An education is not just a technical training in the arcane knowledge of a discipline (whether that be history, politics or a science). It is a training in how to think and evaluate, how to marshal evidence for and against a position, how to approach a problem critically without falling prey to prejudice and preconception. Those are skills that everyone from bank manager to politician, journalist to local government functionary, needs every working day. But to train those skills, it is necessary to excite an interest. And somewhere along the line between primary school and university, we are managing to stamp out that sense of excitement and enquiry. We will rue the day we lost sight of that.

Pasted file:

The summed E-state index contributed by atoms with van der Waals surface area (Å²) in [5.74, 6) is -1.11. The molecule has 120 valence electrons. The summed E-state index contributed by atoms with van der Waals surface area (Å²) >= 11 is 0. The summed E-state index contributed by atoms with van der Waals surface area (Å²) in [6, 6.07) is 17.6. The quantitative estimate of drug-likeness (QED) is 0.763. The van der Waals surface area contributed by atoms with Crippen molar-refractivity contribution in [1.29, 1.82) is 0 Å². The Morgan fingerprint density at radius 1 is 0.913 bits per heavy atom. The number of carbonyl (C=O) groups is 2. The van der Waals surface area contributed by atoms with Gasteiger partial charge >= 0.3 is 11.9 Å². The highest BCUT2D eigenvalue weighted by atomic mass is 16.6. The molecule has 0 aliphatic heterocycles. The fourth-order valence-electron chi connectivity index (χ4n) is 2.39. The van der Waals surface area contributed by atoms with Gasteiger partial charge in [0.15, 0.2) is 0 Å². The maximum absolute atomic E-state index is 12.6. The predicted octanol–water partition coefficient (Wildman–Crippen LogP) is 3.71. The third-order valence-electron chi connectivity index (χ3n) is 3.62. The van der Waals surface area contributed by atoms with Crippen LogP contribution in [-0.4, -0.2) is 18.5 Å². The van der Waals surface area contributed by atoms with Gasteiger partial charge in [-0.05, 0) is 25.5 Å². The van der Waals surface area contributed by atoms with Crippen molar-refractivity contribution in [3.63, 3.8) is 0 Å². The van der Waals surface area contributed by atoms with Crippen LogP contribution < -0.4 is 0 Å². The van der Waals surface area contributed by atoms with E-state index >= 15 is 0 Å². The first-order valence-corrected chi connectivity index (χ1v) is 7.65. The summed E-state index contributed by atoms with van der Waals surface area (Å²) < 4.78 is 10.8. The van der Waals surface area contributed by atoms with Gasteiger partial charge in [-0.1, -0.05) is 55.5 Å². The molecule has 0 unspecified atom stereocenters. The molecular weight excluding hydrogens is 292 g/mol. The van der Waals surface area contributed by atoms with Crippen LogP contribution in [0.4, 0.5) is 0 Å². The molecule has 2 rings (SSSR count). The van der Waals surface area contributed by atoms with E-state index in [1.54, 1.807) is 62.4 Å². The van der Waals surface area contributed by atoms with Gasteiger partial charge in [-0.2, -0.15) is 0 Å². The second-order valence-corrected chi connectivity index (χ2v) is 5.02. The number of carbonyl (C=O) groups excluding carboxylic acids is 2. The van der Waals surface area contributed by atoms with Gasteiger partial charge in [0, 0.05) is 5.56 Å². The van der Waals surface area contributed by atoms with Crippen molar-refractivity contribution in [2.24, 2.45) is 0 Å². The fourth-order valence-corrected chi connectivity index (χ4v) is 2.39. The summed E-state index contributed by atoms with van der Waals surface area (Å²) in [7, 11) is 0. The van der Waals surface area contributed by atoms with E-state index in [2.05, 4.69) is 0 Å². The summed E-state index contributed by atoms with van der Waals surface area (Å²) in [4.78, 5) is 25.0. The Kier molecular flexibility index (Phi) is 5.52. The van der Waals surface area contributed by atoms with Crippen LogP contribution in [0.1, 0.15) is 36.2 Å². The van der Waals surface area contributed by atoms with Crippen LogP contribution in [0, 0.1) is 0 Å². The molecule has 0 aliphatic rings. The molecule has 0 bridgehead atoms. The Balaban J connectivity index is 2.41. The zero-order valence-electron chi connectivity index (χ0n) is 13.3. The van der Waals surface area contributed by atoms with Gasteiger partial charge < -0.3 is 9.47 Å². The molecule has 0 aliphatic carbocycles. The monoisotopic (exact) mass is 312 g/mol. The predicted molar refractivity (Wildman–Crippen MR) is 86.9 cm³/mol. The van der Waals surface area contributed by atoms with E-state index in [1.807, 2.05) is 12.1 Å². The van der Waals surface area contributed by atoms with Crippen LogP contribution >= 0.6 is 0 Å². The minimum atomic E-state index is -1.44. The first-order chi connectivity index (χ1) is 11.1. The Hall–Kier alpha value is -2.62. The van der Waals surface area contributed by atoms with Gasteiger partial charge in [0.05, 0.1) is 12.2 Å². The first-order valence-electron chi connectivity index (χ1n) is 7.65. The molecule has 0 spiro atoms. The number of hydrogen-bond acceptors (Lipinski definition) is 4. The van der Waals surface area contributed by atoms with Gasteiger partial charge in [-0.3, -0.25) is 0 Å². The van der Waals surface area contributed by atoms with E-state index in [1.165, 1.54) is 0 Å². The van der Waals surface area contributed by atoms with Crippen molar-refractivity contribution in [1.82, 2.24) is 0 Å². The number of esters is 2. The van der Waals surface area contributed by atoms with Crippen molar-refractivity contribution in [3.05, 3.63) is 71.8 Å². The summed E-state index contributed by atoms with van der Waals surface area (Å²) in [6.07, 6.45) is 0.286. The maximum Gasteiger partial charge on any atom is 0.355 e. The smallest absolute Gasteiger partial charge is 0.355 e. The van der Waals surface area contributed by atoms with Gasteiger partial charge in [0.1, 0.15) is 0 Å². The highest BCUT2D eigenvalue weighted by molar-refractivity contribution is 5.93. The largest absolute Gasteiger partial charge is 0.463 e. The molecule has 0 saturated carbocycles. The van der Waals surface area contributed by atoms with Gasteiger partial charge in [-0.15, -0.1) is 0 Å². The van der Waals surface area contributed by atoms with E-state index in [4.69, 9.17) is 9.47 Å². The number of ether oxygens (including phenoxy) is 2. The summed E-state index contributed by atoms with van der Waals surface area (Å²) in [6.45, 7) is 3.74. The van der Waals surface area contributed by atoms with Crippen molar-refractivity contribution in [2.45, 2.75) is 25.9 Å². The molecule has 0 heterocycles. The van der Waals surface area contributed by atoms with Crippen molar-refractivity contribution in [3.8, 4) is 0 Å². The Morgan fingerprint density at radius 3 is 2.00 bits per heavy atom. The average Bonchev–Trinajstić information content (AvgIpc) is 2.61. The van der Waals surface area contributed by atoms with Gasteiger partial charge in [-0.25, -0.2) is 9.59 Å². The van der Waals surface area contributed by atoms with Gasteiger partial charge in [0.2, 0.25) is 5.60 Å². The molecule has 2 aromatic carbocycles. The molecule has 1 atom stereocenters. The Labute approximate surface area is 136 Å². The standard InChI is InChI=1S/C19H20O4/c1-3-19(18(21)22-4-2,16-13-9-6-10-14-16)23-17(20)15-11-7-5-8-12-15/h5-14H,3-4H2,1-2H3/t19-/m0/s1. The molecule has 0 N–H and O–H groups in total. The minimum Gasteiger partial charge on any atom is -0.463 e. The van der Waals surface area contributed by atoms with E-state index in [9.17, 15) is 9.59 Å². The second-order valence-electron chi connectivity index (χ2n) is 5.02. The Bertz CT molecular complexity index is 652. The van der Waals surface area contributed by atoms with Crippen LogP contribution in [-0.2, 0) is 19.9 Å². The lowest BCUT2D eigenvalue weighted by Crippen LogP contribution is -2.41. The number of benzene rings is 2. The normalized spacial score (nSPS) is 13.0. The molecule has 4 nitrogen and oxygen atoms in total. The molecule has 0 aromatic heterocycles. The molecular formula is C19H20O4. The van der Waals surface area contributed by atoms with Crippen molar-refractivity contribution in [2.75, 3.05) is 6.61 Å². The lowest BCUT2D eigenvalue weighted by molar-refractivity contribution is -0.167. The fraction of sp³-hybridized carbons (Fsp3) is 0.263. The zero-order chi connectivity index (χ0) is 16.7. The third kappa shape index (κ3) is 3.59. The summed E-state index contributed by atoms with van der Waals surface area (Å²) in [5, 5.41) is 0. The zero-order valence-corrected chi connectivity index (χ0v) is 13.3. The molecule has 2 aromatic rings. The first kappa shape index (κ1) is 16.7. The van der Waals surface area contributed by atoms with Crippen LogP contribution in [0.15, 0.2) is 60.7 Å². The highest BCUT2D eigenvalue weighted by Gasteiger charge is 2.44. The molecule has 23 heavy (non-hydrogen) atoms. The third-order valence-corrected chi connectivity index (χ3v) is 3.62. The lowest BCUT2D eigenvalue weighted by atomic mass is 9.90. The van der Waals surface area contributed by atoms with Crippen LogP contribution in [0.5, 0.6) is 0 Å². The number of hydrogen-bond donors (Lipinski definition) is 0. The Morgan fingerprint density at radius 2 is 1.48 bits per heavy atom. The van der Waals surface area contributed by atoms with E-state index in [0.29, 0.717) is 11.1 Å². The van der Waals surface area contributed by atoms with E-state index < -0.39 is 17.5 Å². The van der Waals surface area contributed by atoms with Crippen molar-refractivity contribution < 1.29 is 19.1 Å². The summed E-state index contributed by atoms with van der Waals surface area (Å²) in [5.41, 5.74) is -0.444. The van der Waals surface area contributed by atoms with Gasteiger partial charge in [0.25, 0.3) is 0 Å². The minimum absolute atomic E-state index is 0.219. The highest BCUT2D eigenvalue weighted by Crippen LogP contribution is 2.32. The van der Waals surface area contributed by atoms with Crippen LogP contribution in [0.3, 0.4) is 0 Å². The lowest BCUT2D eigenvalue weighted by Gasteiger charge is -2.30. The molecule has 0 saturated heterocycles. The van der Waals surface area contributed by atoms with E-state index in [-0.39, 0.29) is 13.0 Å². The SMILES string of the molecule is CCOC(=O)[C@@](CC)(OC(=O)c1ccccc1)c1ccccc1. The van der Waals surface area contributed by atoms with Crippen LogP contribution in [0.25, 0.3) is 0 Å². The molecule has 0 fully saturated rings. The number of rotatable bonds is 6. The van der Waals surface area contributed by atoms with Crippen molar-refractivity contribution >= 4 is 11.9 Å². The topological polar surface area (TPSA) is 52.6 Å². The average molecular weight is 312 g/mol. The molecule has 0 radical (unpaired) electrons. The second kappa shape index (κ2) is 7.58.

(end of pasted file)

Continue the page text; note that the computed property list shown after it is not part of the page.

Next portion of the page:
--Robin Dunbar, “How Many Friends Does One Person Need?: Dunbar’s Number and Other Evolutionary Quirks.